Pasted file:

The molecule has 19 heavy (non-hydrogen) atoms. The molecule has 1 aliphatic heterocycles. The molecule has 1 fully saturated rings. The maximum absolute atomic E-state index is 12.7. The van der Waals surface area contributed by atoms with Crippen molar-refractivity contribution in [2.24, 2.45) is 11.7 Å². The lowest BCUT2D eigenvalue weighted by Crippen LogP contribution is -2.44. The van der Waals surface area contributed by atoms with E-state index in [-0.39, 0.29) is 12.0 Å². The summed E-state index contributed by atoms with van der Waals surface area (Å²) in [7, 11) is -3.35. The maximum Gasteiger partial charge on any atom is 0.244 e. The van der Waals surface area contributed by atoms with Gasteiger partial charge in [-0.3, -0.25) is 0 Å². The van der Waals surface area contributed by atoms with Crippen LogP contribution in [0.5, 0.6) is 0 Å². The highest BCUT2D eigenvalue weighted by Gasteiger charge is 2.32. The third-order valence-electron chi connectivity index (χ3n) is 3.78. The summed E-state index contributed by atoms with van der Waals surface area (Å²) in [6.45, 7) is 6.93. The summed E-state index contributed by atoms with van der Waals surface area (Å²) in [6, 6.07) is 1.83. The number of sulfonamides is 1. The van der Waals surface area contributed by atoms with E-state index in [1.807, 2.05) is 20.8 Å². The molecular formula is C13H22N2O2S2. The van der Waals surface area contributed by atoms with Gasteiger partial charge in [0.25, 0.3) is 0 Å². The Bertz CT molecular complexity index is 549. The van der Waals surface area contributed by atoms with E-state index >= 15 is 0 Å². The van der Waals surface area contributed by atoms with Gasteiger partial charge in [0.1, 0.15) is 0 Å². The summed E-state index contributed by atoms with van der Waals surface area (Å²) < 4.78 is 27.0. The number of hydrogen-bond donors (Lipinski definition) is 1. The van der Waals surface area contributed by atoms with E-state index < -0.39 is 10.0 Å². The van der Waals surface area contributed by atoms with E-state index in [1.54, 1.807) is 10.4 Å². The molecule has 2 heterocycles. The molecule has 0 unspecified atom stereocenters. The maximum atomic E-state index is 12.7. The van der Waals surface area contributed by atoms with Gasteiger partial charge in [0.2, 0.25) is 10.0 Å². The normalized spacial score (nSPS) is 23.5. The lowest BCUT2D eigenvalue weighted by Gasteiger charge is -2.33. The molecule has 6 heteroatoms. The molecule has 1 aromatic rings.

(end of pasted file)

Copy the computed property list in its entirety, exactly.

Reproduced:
The molecule has 19 heavy (non-hydrogen) atoms. The molecule has 1 aliphatic heterocycles. The molecule has 1 fully saturated rings. The maximum absolute atomic E-state index is 12.7. The van der Waals surface area contributed by atoms with Crippen molar-refractivity contribution in [2.24, 2.45) is 11.7 Å². The lowest BCUT2D eigenvalue weighted by Crippen LogP contribution is -2.44. The van der Waals surface area contributed by atoms with E-state index in [-0.39, 0.29) is 12.0 Å². The summed E-state index contributed by atoms with van der Waals surface area (Å²) in [7, 11) is -3.35. The maximum Gasteiger partial charge on any atom is 0.244 e. The van der Waals surface area contributed by atoms with Gasteiger partial charge in [-0.3, -0.25) is 0 Å². The van der Waals surface area contributed by atoms with Crippen LogP contribution in [0.5, 0.6) is 0 Å². The highest BCUT2D eigenvalue weighted by Gasteiger charge is 2.32. The third-order valence-electron chi connectivity index (χ3n) is 3.78. The summed E-state index contributed by atoms with van der Waals surface area (Å²) in [6.45, 7) is 6.93. The summed E-state index contributed by atoms with van der Waals surface area (Å²) in [6, 6.07) is 1.83. The number of sulfonamides is 1. The van der Waals surface area contributed by atoms with E-state index in [1.807, 2.05) is 20.8 Å². The molecular formula is C13H22N2O2S2. The van der Waals surface area contributed by atoms with Gasteiger partial charge in [0.25, 0.3) is 0 Å². The Bertz CT molecular complexity index is 549. The van der Waals surface area contributed by atoms with E-state index >= 15 is 0 Å². The van der Waals surface area contributed by atoms with Gasteiger partial charge in [0.1, 0.15) is 0 Å². The summed E-state index contributed by atoms with van der Waals surface area (Å²) < 4.78 is 27.0. The number of hydrogen-bond donors (Lipinski definition) is 1. The van der Waals surface area contributed by atoms with E-state index < -0.39 is 10.0 Å². The van der Waals surface area contributed by atoms with E-state index in [1.54, 1.807) is 10.4 Å². The molecule has 2 heterocycles. The molecule has 0 unspecified atom stereocenters. The maximum atomic E-state index is 12.7. The van der Waals surface area contributed by atoms with Gasteiger partial charge in [0.2, 0.25) is 10.0 Å². The normalized spacial score (nSPS) is 23.5. The lowest BCUT2D eigenvalue weighted by Gasteiger charge is -2.33. The molecule has 6 heteroatoms. The molecule has 1 aromatic rings.